We have focused most of our marketing outreach in areas where we physically have clinics for now though, as people like the combination of the virtual care combined with accessible in-person care.

We have been surprised at how many populations have adopted the digital platform – the 40-60 age group and the 70+ year olds are actually really comfortable using our app.

We are seeing an increasing number of retail clinics and direct primary care models in the US and beyond. What differentiates Carbon?

We have our developed all our own technology, which benefits both the patients and doctors. For example, this means that our doctors need only 30-45 mins of training to get set-up with our EHR. [I used a demo version of the clinicians’ Electronic Health Record (EHR) – it is remarkably smooth]. Patients also have access to an app to improve their experience of care. For example, when booking an appointment they can enter some upfront information about their symptoms. This is then shared with the doctor pre-appointment to support the consultation. This means that clinicians can spend time in the consult talking about diagnoses and treatments as opposed to gathering symptoms. During the consult clinicians can cast the patient’s notes to a large screen. Then patients can send follow-up messages to their doctor via the app after the consult has ended.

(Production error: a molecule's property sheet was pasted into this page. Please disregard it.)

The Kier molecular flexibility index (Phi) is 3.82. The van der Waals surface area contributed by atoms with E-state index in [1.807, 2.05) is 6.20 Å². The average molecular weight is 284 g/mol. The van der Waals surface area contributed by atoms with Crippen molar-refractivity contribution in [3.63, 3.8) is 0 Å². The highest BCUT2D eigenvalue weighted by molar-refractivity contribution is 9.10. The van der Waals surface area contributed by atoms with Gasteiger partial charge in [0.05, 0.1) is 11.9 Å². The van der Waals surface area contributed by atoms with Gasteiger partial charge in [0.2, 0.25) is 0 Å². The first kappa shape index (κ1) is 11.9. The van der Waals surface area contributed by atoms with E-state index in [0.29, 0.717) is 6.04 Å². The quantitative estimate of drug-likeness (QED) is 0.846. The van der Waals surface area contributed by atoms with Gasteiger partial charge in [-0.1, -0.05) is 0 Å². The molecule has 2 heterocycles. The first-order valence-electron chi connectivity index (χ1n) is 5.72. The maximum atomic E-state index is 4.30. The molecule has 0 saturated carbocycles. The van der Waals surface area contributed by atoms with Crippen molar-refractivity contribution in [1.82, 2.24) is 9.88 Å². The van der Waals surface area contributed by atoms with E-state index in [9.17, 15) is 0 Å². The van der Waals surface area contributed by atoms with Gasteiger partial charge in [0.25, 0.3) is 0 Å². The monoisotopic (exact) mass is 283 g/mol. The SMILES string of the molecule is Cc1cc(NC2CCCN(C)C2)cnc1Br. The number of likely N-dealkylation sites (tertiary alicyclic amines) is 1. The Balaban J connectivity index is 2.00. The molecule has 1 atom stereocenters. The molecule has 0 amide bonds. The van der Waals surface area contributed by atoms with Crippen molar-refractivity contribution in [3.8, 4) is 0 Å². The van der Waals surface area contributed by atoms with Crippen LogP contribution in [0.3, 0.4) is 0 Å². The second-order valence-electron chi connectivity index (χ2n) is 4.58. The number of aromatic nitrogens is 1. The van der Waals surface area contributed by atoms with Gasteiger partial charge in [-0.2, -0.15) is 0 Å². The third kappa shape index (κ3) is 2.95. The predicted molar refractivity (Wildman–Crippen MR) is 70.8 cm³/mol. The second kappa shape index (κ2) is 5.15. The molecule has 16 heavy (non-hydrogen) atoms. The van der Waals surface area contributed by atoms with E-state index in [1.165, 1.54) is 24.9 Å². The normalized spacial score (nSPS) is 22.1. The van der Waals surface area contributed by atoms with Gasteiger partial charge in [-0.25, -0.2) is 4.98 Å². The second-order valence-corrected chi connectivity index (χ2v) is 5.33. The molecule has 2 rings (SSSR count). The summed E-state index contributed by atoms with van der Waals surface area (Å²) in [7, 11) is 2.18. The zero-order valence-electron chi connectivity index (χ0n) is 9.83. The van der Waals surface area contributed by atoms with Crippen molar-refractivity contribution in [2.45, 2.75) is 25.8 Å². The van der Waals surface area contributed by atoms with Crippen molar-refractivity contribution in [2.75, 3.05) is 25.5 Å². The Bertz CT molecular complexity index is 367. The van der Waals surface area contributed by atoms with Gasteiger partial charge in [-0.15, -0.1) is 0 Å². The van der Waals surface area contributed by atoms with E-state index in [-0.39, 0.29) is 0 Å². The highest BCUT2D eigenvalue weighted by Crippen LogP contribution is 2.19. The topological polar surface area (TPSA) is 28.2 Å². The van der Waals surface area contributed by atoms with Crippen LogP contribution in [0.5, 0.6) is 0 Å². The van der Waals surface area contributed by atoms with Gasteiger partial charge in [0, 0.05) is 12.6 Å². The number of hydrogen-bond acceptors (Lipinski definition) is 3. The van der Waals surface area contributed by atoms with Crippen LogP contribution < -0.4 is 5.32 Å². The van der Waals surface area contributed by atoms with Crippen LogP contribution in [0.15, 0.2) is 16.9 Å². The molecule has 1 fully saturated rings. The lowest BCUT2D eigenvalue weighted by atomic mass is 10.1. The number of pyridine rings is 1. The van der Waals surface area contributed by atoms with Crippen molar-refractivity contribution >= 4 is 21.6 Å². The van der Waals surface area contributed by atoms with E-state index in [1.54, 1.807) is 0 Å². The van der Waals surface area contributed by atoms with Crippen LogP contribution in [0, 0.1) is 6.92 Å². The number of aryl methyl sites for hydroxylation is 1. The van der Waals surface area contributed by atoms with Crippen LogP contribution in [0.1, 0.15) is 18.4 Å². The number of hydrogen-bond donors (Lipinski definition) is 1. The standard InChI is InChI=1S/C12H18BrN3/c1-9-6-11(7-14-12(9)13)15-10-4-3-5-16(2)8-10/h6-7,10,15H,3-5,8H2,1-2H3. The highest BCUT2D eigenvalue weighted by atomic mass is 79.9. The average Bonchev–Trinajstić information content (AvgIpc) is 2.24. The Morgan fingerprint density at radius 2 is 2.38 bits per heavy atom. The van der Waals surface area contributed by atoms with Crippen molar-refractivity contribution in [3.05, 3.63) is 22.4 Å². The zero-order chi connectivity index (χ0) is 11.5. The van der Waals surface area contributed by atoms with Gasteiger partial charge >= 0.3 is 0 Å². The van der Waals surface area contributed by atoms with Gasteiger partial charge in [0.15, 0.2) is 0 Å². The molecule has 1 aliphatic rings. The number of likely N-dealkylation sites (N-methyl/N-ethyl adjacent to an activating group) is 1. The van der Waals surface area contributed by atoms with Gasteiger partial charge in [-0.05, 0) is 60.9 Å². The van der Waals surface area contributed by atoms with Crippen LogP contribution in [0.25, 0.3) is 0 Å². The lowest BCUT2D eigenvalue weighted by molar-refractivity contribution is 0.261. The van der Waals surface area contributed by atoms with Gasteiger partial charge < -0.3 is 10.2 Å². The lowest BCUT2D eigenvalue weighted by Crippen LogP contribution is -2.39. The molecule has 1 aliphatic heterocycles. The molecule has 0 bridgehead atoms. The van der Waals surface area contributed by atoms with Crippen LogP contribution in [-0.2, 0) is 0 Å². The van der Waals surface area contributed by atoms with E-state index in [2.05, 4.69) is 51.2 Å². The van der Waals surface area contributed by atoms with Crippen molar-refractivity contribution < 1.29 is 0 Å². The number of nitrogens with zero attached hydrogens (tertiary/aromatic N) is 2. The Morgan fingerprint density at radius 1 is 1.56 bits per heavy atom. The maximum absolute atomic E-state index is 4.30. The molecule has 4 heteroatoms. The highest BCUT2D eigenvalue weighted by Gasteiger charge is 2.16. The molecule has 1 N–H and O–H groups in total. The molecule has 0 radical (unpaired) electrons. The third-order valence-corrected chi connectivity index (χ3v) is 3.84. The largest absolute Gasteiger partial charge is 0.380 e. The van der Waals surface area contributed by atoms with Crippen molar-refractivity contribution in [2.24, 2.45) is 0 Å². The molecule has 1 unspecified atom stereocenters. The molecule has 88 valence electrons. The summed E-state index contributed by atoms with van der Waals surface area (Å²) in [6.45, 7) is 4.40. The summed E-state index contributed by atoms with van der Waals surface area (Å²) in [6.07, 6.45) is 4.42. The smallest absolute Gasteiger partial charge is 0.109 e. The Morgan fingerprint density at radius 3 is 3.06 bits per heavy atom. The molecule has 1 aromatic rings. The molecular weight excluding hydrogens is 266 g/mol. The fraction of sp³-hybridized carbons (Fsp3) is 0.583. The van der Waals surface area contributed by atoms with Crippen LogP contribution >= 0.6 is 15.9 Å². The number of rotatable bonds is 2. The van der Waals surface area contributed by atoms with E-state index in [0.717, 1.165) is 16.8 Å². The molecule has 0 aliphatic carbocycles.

[Another differentiator is that] we are accessible to all, at a relatively affordable price point. The majority of our services are covered by insurance. So we can attract a mainstream audience, unlike some of our competitors that are more exclusive. The main access points we offer are high value. We do not intend for our service to only be available in the coastal elite cities. We are not an NYC/LA/Bay Area-focused brand. We are not like the Equinox of health [upmarket gym chain in the US] – our aspiration is to be present across the US, including in mid-sized cities such as Reno where we have recently announced some clinic openings.

What is your one big idea to improve the US healthcare system overall? 

We need to dedicate more resources towards the long term. For example, teaching nutrition to kids in schools and teaching more prevention to doctors. Incentivising everyone in the system to focus on the long-term and dedicating resources to optimise the way doctors and technology work together.

What advice do you have for doctors wanting to innovate like yourself? 

Just get out there and give it a try. Reach out to doctors working in the space that you’re interested in and find mentors. Consult at companies for free to start out, and use those opportunities to find the specific areas you’re passionate about.

Just get out there and give it a try.

About The Author


Vishaal graduated from UCL Medical School in 2011 and completed Foundation Training at the William Harvey Hospital and King’s College Hospital in London. He then worked at a start-up healthcare consultancy, Mansfield Advisors, for two years, and then as a strategy consultant at OC&C. Vishaal currently works at Ada Health.